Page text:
If a patient doesn’t respond to a stimulant or if the stimulant causes troublesome side effects, non-stimulants, like Strattera, with certain antidepressants, such as Wellbutrin, can be an effective alternative. This particular combination works well in cases where depression exists alongside ADHD, allowing for safe treatment without the risk of combined medications. 


An enormous variety of therapies are available to children, adolescents, and adults suffering from ADHD. These include, but are far from limited to: 

  • Stress management 
  • Classroom behavior management 
  • Cognitive behavior therapy 
  • Family therapy 

Multiple disciplines and approaches, combined holistically, can give ADHD patients better tools to cope with the stresses caused by their symptoms, allow them to better interact with their peers, and help them gain a greater level of understanding with their family.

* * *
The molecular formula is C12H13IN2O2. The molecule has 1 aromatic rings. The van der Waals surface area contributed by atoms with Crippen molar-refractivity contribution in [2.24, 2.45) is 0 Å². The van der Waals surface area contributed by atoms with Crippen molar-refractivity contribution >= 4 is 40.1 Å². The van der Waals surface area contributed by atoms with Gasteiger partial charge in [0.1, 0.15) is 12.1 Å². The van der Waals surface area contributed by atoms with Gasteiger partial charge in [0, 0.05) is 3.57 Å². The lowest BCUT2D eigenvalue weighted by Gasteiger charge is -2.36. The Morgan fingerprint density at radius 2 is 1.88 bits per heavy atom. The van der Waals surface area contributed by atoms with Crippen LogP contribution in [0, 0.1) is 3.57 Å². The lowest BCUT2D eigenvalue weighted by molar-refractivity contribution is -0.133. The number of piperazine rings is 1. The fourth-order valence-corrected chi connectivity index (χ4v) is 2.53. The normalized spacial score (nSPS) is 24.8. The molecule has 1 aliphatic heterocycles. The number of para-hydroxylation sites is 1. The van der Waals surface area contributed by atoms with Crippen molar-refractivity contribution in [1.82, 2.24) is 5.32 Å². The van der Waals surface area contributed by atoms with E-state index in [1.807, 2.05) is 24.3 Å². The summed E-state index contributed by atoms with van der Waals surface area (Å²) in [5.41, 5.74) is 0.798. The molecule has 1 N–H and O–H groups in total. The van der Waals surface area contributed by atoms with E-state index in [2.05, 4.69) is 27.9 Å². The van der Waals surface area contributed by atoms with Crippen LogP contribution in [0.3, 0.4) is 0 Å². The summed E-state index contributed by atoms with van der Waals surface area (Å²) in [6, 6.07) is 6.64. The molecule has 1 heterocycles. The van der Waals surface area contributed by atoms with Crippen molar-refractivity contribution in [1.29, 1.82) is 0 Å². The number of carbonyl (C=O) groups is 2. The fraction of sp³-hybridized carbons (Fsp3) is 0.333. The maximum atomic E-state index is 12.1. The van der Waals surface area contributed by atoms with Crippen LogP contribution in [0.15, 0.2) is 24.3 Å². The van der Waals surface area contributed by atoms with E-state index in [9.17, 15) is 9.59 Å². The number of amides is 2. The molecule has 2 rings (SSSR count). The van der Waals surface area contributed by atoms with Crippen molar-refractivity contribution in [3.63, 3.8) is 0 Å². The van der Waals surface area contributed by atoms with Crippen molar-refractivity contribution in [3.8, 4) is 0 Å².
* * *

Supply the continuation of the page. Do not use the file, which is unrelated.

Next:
Some medical bodies, including the CDC, recommend a holistic approach to wellness to alleviate the stresses and symptoms of ADHD. A balanced diet, regular exercise and time outdoors, adequate sleep, and meditative practices like yoga or tai chi can help children and adults alike cope with ADHD as well as a variety of other disorders. 

Coping in Day-to-Day Life 

In addition to lifestyle changes, small adjustments to a daily routine can alleviate pressure on ADHD sufferers and their loved ones. For example, teachers can provide extra assistance with predetermined extensions for assignments and tests in addition to personal rewards to keep children motivated and prevent discouragement. 

At home, patients of all ages can keep assigned locations in the house for common items like backpacks and phones so they aren’t misplaced or forgotten. To remember assignments and important dates — and to better plan for the future — written calendars, lists, and alerts on phones and other devices serve as reminders of events that could otherwise have been forgotten through no fault of their own. 

Local Resources 

If you or a loved one suffer from ADHD, need help with management for ADHD medication or treatment for ADHD, the Silicon Beach Behavioral Health treatment center offers treatment and guidance. 

Covering a wide variety of mental illness and substance abuse disorders, contact us to learn more at 213-460-1706.